Shelby succeeded as head of the panel from 2003 to 2007 in blocking bank regulation proposals.

BUDGET

In a surprise, Wyoming’s Mike Enzi will become chairman of the Senate Budget Committee after Jeff Sessions of Alabama stepped aside. Sessions had been the top Republican on the committee the past four years.

Enzi, 70, said he will work to craft a budget “that cuts spending, targets executive overreach and reduces the size of government.”

He will be called upon to craft a budget framework that could serve as a template for follow-up legislation to repeal Obama’s health care law and, perhaps, tackle expensive benefit programs such as Medicaid and food stamps.

COMMERCE, SCIENCE AND TRANSPORTATION

South Dakota’s John Thune, 53, faces a heavy workload — reauthorization of the Federal Aviation Administration and Amtrak, net neutrality and transportation.

The committee will have to address the auto safety portions of the highway bill in the aftermath of General Motors faulty ignition switch recalls, now linked to more than two dozen deaths, and the Takata air bag recalls, also linked to several deaths. Proposals to toughen federal oversight of the auto industry are likely. Some lawmakers have called for eliminating the $35 million cap on how much the government can fine automakers in such cases.

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ENERGY AND NATURAL RESOURCES

An energy policy expert from an energy-producing state, the 57-year-old Murkowski wants to unlock as much of America’s energy as safely possible.

Murkowski has argued for opening up the Arctic National Wildlife Refuge for drilling, as well as Alaska’s offshore, and has opposed regulations that block energy production. She believes EPA regulations to curb coal-fired power plant pollution to deal with global warming will threaten the reliability and raise the costs of electricity.

She supports exporting U.S. natural gas and has led the charge on pressuring the administration to lift restrictions on exports of crude oil. She has backed the immediate approval of the Keystone XL oil pipeline, which McConnell has said will be first on the new agenda.

Murkowski, unlike others in the GOP, believes global warming is happening and that Alaskans are already experiencing the effects of rising water temperatures and thinning ice.

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To be Cont’d next page

AFFORDABLE CARE ACT CONT’D

I had to rush yesterday, so wanted to add a little more info. for those who don’t have time or inclination to follow up on Imprimis thru Hillsdale.edu.  The author was speaking about how “the penalties on employers and subsidies in the exchanges add up to a tax on full-time employment -a tax you pay if you work full time but not if you work part time or don’t work at all.  And the problem with that, of course, is that by taxing full-time work–which is the same as subsidizing part-time work and unemployment–you get less of the former and more of the latter two.”

I WANTED TO ADD THE NEXT SECTION: ” How does this full-time employment tax work with regard to the employer mandate?  As I mentioned, the penalty applies only in the case of full-time employees and only to employers that don’t offer health coverage, and it applies only in those months during which those full-time employees are on the payroll. If an employee cuts back to part-time work, the employer no longer has to pay the penalty.  The dollar amount of the penalty doesn’t depend on whether the employee is rich, poor, or middle class–if he works full time, the employer must either provide insurance or pay the penalty.  And the penalty is indexed to health insurance costs, so every year those costs increase more than the economy and more than wages, the penalty will increase more than the economy and more than wages.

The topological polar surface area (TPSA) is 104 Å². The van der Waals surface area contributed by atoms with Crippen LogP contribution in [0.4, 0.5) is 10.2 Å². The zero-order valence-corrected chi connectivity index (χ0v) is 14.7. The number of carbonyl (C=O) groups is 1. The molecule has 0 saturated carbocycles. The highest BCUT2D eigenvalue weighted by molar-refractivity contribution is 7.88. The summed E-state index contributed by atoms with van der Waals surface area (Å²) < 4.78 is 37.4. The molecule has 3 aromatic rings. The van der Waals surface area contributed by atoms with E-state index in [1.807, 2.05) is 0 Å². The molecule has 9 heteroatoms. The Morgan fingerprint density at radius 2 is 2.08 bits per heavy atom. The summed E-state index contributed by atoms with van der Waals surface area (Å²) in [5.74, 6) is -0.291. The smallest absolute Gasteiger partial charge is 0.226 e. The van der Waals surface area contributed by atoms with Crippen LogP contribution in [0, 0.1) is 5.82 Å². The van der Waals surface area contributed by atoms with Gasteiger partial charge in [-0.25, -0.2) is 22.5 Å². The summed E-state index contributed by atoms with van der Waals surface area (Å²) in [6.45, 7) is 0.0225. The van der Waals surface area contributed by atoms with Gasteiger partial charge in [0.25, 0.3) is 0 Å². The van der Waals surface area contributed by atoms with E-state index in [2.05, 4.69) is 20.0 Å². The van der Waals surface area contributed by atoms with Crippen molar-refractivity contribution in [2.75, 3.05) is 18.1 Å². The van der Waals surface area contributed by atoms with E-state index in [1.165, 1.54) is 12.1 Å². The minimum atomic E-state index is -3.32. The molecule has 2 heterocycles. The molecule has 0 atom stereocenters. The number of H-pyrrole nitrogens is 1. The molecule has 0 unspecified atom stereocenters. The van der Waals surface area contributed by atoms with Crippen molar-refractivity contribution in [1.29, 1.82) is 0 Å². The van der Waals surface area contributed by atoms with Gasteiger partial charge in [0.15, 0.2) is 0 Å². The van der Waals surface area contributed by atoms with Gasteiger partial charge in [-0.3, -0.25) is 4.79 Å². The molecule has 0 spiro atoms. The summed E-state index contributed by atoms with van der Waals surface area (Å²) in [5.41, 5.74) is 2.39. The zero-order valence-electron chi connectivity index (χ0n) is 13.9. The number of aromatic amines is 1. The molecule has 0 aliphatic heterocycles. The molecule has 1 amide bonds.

The current penalty is usually described as $2,000 per year per full-time employee. But it’s really more than that, because the penalty, unlike wages, is not deductible from business taxes.  So in terms of a salary equivalent, the penalty is closer to $3,000 a head.  Needless to say, this penalty reduces competition in the labor market: IT DISCOURAGES EMPLOYERS FROM COMPETING FOR FULL-TIME EMPLOYEES–WHICH, IF YOUR AN EMPLOYEE, IS A BAD DEAL.  ALSO, THERE ARE A LOT OF EMPLOYERS WHO ARE NOT GOING TO PAY THE PENALTY BECAUSE THEY DON’T MEET THE SIZE THRESHOLD OF 50 OR MORE EMPLOYEES, AND EMPLOYEES ARE GOING TO SUFFER BECAUSE THESE SMALL EMPLOYERS WON’T WANT TO BECOME LARGE EMPLOYERS AND THEREFORE SUBJECT TO THE PENALTY.

Furthermore, this mandate or penalty–and by this time it should be clear that we can think of it as a tax on having a full-time employee-disproportionately HARMS LOW-SKILL WORKERS. Think about it this way: How many hours does a worker have to work each week to produce the $3,000 per year of value to justify keeping his job or being hired?  For a minimum-wage worker, that comes to eight hours a week, all year round-one day of work a week for the government due to the ACA alone.  High-skilled employees can obviously produce $3,000 worth of value in less time, so the penalty will have less of an impact on them.

SUBSIDIZED HEALTH INSURNCE EXCHANGES

What of the tax distortions that come from the subsidized health insurance exchanges or marketplaces? To begin to think about this, imagine paying full price for you health care.  How does full price work?  Well, you pay the full price. The health care provider doesn’t look at your tax return and adjust the bill accordingly. So we would never call paying full price for health care an income tax of any kind.  Or imagine there is a discount on the full price–for instance, 30 percent off for everybody regardless of income. In that case it’s still not an income tax.  No matter how much you earn, you pay the same price. But what if the discount (or subsidy)is tied to your employment situation? Not to your income, but to you employment situation.  That how the exchanges work.  IF YOU HAVE A FULL-TIME JOB WITH AN EMPLOYER THAT OFFERS COVERAGE–WHICH IS THE CASE FOR MOST EMPLOYEES IN OUR ECONOMY–YOU DON’T GET THE SUBSIDY OFFERED THROUGH THE EXCHANGES. IF YOU WANT TO GET THE SUBSIDY, YOU NEED TO BECOME A PART TIME WORKER OR SPEND TIME OFF THE JOB.  In other words, THIS DISCOUNT, TOO, IS A TAX ON FULL-TIME EMPLOYMENT. Of course no politician ever calls it a tax.  But when you are in a group of people that doesn’t receive a subsidy that people in another group receive, THAT’S A TAX.